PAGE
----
Posted in #HCSM

Social Spotlight: Vanessa Carter


This week it is my very great pleasure to interview Vanessa Carter. Vanessa is an internationally recognised South African Facial Difference and MRSA ePatient speaker. She is also the founder of hcsmSA which is an acronym for Health Care Social Media South Africa.


Hi Vanessa, can you tell us a little about the work you do.

VC: I am an ePatient advocate (Empowered Patient) from South Africa and I speak internationally at various events about facial differences, antibiotic resistance (MRSA) and web 2.0 from a patient perspective.  I am an ambassador and advisory board member for Doctors 2.0 and You, Paris which is associated with the Stanford Medicine X conference. I am the founder of #hcsmSA which is a South African eHealth TweetChat and I am also in the process of developing it into a course locally. I am a panel advisor to EyeforPharma, an international event focusing on the future of digital pharmaceuticals, as well as an ePatient advisor to Docola, a virtual platform for patient engagement. I am a member of the Walking Gallery (an ePatient movement that focuses on participatory medicine and eHealth) and a member of The Society for Participatory Medicine.

Your work is impressive Vanessa. When did you start using social media. What prompted you to get started?

VC: I first used social media in 2008. I owned an advertising business for 18 years in Johannesburg which specialised in brand development for small businesses as well as search engine optimisation (SEO), online marketing and website design. I always believed in the value of networking in business and therefore was a member of several chambers of commerce. In some ways, I view social media as a virtual version of that.

Concurrent to my business, in 2004 I was involved in a severe car accident which caused many injuries. The most significant was a facial difference (disfigurement). I spent close to 10 years using the web to research the varying specialists as well as to understand the sequence of surgeries. The reconstruction required certain steps for it to be successful. During the course of these years, I experienced a scarcity of resources online which included doctor’s websites, patient education and patient stories which I could compare myself to. I suffered multiple complications and after my 7th year, a 3D printed implant became infected with antibiotic resistant bacteria (MRSA) which had to be removed, my progress was forced back by several years. I then committed my time to compiling my 600 page medical history into a 4 page summary and I emailed it around the world to leading facial surgeons.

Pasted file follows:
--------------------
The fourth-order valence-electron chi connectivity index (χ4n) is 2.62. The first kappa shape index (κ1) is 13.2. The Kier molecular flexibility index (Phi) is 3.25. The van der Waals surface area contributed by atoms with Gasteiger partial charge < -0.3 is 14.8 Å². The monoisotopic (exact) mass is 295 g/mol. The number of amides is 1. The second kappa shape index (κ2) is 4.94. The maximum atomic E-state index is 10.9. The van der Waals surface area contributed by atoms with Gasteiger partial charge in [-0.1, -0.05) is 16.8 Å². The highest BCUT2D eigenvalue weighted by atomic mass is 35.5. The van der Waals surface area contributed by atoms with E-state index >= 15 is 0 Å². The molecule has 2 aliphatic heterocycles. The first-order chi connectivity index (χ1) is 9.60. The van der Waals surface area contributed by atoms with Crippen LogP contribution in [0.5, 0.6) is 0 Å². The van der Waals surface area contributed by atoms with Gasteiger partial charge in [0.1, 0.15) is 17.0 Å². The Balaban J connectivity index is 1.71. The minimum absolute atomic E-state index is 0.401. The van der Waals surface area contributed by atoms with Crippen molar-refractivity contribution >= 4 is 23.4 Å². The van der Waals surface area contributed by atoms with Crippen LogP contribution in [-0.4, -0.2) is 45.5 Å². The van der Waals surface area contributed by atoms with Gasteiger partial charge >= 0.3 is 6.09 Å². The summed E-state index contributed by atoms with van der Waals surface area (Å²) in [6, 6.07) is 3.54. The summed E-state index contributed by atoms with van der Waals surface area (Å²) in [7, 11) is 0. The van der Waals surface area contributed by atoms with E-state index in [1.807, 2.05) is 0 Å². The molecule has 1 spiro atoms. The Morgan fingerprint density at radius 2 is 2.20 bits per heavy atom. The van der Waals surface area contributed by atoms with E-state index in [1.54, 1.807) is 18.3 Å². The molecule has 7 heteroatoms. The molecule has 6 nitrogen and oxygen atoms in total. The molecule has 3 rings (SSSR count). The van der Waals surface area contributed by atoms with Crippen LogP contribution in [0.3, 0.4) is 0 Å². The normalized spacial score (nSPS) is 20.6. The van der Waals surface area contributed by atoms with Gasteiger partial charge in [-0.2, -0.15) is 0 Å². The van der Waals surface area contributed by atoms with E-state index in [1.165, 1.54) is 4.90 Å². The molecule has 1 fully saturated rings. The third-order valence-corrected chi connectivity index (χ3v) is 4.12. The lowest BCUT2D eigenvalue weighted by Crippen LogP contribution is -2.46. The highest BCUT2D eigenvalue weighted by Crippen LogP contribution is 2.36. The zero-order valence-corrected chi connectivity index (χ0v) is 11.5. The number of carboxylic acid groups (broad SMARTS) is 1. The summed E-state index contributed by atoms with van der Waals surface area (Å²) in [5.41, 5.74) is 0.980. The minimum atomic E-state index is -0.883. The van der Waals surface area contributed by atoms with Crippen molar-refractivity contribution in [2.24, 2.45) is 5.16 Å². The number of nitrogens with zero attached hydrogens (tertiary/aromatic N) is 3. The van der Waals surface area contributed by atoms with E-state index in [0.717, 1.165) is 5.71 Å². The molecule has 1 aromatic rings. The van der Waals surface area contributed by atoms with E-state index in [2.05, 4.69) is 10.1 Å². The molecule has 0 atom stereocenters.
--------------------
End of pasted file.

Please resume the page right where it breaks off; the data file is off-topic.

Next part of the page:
One day, a light of hope shined on me, I received a reply and I was able to have a Skype consultation with a world-leading face transplant surgeon in the US who dealt with cases like mine daily. The direction that he gave me, empowered me to find the right specialist in South Africa. Ironically, the professor who performed the bone surgery was several kilometres away to where I lived, but I couldn’t find him because he didn’t have a website. Within 8 months, 3 surgeries and 5 doctors, my disfigurement had been restored to an acceptable state.

The game changer was having that direction so that I was able to understand my injuries and make confident and informed decisions going forward. This experience prompted me to diversify my advertising business and I shifted my focus to health care. I established a division which offered medical websites and social media to encourage online participation and improve access to patients in terms of finding local resources. I formed partnerships with companies like Nucleus Medical Media in the USA so that we could offer the integration of visual media like animated videos. Instant access to patient education on a physician’s site could reduce the need to search online and reduce disorganisation between doctor and patient, among other things. In 2013, I was nominated in the top 25 entrepreneurs in South Africa at the NSBC awards in recognition of the innovative achievement.

In 2013 I also created the FaceSA Project, which was a Facebook page to promote awareness for facial differences in South Africa. My objective was to promote acceptance for patients who were unable to receive corrective surgery, as there is limited support. Programs such as the Johannesburg Craniofacial Unit operate from private hospitals because there is limited funding to establish a multi-disciplinary team in the public sector, this inflates the costs excessively. Many people associate facial differences to cleft lip and palate, which is correct, but some more severe cases can be caused by rare disease, Cancer, congenital abnormalities, burns, trauma and more. Legal Acts also don’t state clearly when a facial difference is a disability and often patients lose their rights because they themselves are unsure. Another reason I created the Facebook page was to promote medical technology, where we lagged behind. I found a large gap between what I had researched online and what my physicians knew. I believed it was important to create awareness about that.